White economic exploitation of other races truly began five centuries ago when Europeans discovered that the darker populations of the world lived in regions where there were valuable resources insufficiently exploited by the locals. White adventurers understood that there was profit in the air if only one had the courage to impose one’s ideas and follow one’s instincts, knowing they could count on the support of their governments. Racism has always depended on the perception of economic interest. In a curious twist, Robin DiAngelo doesn’t seem aware of the history because she herself is a victim of the culture of individualism she criticizes. For her, the problems are in each white person’s heads, not in their society’s history.
Matt Taibbi reminds us that “DiAngelo isn’t the first person to make a buck pushing tricked-up pseudo-intellectual horseshit as corporate wisdom.” In her original 2011 paper, “White Fragility,” DiAngelo reveals what her thesis is really about: her own competitive place in the culture. Here is how she frames it: “White people often believe that multicultural / anti-racist education is only necessary for those who interact with ‘minorities’ or in ‘diverse’ environments. However, the dynamics discussed here suggest that it is critical that all white people build the stamina to sustain conscious and explicit engagement with race.”
In other words: Buy my consulting services. Her initial essay was a sales pitch with the specific aim of increasing the size of the market segment requiring her services as a consultant and trainer. In an article on Medium, Anne Baily brutally sums it up in these terms: “DiAngelo teaches that you must work toward being antiracist. For a small fee of $10,000, Robin DiAngelo can help you atone for your evils at one of her seminars.” Competition is the root of all evil, and especially the evil of racism.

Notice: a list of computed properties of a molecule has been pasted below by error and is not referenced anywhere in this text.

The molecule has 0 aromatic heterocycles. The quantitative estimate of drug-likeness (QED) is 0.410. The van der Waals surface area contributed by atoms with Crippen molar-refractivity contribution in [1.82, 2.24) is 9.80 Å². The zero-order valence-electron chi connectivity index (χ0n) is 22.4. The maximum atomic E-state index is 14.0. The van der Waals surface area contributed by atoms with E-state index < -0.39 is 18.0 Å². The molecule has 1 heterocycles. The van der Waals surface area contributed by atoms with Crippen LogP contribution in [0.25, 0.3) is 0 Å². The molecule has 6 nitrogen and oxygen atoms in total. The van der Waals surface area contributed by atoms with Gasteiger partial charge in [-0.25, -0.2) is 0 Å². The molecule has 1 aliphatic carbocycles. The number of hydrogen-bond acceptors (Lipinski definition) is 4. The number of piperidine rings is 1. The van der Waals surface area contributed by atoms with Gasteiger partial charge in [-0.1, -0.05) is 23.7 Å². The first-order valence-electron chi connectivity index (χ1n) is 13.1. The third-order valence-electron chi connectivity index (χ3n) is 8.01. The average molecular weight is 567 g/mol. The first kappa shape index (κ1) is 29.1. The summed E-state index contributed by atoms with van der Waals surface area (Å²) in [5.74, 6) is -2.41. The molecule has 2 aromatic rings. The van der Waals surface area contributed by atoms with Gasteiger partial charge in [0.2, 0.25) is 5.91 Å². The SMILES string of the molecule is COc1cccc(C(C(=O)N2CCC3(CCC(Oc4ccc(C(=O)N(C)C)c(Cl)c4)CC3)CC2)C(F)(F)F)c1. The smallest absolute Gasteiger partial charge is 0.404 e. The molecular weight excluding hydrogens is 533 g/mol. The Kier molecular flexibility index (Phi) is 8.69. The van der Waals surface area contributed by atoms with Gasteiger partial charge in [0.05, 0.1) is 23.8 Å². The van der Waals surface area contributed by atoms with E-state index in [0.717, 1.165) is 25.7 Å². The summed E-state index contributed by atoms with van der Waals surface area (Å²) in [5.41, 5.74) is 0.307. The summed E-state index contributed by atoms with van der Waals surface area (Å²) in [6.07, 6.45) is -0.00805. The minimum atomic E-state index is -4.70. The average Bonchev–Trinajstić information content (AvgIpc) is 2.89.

Although DiAngelo cites Frantz Fanon in her bibliography, there is little evidence that she has attempted to understand how Fanon’s thinking evolved from “Black Skin, White Masks” in 1952 — where he did affirm a kind of fatality similar to DiAngelo’s contention that black and white identities are separate and opposed — to “The Wretched of the Earth” in 1961, which found him insisting on a revolutionary struggle to create a “new man.”
Throughout his work, the francophone black man, who moved from Martinique to Algeria in 1953 and eventually accompanied that nation’s epic anti-colonial revolution, reflected on the complex history of European colonialism. Fanon showed only minimal interest in the specific case of the United States, a nation that has always sought to sever its relationship with history after symbolically breaking free from Europe in 1776. Fanon understood that black and white relations take their meaning within the broader context of colonialism, which is economic and cultural before it is racial.
What would Fanon have thought of the idea of white fragility? Probably not much. At least he might approve DiAngelo’s perception of racism as a problem. But does it really matter whether white Americans are plagued by an awareness of their own fragility? On the contrary, white anguish can be seen as a trivial problem at what may be a pivotal moment in history as today’s protesters of all races appear to have sensed the possible emergence of Fanon’s “new man.”
*[In the age of Oscar Wilde and Mark Twain, another American wit, the journalist Ambrose Bierce, produced a series of satirical definitions of commonly used terms, throwing light on their hidden meanings in real discourse. Bierce eventually collected and published them as a book, The Devil’s Dictionary, in 1911. We have shamelessly appropriated his title in the interest of continuing his wholesome pedagogical effort to enlighten generations of readers of the news. Click here to read more of The Daily Devil’s Dictionary on Fair Observer.]
The views expressed in this article are the author’s own and do not necessarily reflect Fair Observer’s editorial policy.